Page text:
Vamık D. Volkan, M.D., DLFAPA, FACPsa.

Prof. Dr. Vamık D. Volkan:
 "Turkey should really set aside its emotional holdbacks, and request a real politic framework
to be set between the two countries through President Obama."
AP (Ankara)
President Barack Obama on Monday visited the imposing mausoleum of the national founder and independence war hero in a highly symbolic gesture at the start of his visit to predominantly Muslim but secular Turkey.
Obama slowly climbed the massive flight of stairs and passed through soaring stone columns of red, white and green marble to lay a red-and-white wreath at the huge sarcophagus of  Mustafa Kemal Atatürk,  whose personality cult dominates the nation seven decades after his death. He observed a moment of silence under the gold mosaic ceiling.
Obama's arrival in Ankara was a diplomatic victory for Turkey, which often felt ignored or taken for granted under the previous U.S. administration.
Obama seeks Turkey's help in the U.S. pullout from Iraq, turning around the Afghanistan war and blocking Iran's nuclear ambitions. Turkey is a member of NATO and a long U.S. ally. Before his arrival late Sunday, Obama told EU leaders to accept Turkey as a member, saying it would be a positive sign to the Muslim world.
Turkey, seen as a bridge between the West and the Muslim world, has also tried to bring about peace between Israel and both Syria and the Palestinians.
"An alliance of civilizations is possible, we should determinedly deal with radicalism," Turkey's Prime Minister Recep Tayyip Erdoğan said in an opening speech of the Alliance of Civilizations, a forum sponsored by Turkey and Spain to promote understanding between the Western and Islamic worlds. "We have to think about steps to eliminate polarization. The first step should be developing tolerance. It is difficult to erase and eradicate the prejudices. it will take time to eradicate hostile feelings." In reference to Afghanistan, Spanish Prime Minister Jose Luis Rodriguez Zapatero said: "We want Afghanistan to be able to stand on its feet. We want to reconcile the civilian population to put an end to terror."
Obama will meet with Turkish leaders and address the parliament in Ankara before traveling to Istanbul to attend a reception of the Alliance of Civilizations later Monday. One of the most contentious issues for Obama may be the Armenian genocide resolution before Congress. Obama supported the resolution during the 2008 presidential campaign, and Turks are worried that he will support it as president, which would be a break from both his two immediate predecessors who opposed it.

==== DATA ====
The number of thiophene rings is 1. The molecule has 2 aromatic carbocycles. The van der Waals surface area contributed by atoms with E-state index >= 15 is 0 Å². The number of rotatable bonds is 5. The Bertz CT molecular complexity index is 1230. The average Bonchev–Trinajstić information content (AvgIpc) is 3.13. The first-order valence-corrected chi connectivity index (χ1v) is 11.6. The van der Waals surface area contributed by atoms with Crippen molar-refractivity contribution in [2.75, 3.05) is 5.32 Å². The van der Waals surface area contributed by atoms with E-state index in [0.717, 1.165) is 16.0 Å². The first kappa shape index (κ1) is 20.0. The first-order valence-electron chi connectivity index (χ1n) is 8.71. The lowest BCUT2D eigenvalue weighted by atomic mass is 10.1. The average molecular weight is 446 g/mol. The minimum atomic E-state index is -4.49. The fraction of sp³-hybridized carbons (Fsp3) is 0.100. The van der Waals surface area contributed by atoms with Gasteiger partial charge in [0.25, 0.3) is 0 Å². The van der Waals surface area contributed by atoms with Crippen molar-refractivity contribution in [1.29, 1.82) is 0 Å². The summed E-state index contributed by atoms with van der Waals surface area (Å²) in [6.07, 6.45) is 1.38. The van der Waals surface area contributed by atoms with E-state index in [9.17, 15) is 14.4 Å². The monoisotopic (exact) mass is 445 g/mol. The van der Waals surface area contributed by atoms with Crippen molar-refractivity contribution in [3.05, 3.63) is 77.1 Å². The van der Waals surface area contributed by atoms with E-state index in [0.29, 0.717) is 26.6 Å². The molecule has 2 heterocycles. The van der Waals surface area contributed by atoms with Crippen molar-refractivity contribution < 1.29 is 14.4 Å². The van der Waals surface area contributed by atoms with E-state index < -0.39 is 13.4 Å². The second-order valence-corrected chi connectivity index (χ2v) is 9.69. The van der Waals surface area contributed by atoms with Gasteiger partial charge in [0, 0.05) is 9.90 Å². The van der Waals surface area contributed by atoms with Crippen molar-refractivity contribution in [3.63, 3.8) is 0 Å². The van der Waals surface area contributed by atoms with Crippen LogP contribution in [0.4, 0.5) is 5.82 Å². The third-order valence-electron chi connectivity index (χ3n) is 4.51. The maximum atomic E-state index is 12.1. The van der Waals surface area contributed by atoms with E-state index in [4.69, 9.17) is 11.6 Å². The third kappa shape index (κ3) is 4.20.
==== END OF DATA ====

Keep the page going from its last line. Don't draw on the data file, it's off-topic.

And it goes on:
Ankara warns that the resolution could strain ties between the allies and harm efforts to improve ties with neighboring Armenia.
Obama is a leader who is capable of saying no to violence and terrorism using religion.

"Turkey should really set aside its emotional holdbacks, and request a real politic framework to be set between the two countries through President Obama," Vamık D. Volkan, a psychoanalyst, Emeritus Profesor of  the University of Virginia, a scholar who had studied extensively the psychology of international relationships said in an interview to us. "This will no doubt create a healthy communication channel between Turkey and Armenia to be able to produce positive results in the short term."
Historians estimate up to 1.5 million Armenians were killed in an event widely viewed by genocide scholars as the first genocide of the 20th century. Turkey denies the deaths were genocide, saying those killed were victims of civil war, and the number of deaths is highly inflated.
Dr. Volkan, meanwhile, said Obama was carefully avoding the exploitatition of religion in his messages of peace.

"Obama is a leader who is going to sustain peace and human rights across the world, and who will not entertain any concession in doing so," Dr. Volkan said. "Obama is a leader who is capable of saying no to violence and terrorism using religion."
Dr. Volkan stressed that Obama was aiming to convey a symbolic message to predominantly Muslim Turkey. "Obama has just opened a new historical page," he said. " Turkey has been chosen as the host for this new page, and that is why Obama's visit to Turkey is a historical milestone in Turkish-American relationships." He said: " Turkey should be very careful for example as regard to human rights and using religion for political purposes."
Vamık Djemal Volkan:
Dr. Vamık Djemal Volkan is an Emeritus Professor of  Psychiatry at the University of Virginia, Charlottesville, Virginia, an Emeritus Training and Supervising Analyst at the Washington Psychoanalytic Institute, Washington, DC., and the Senior Erik Erikson Scholar at the Austen Riggs Center in Stockbridge, Massachusetts.

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Last modified on: May 28, 2012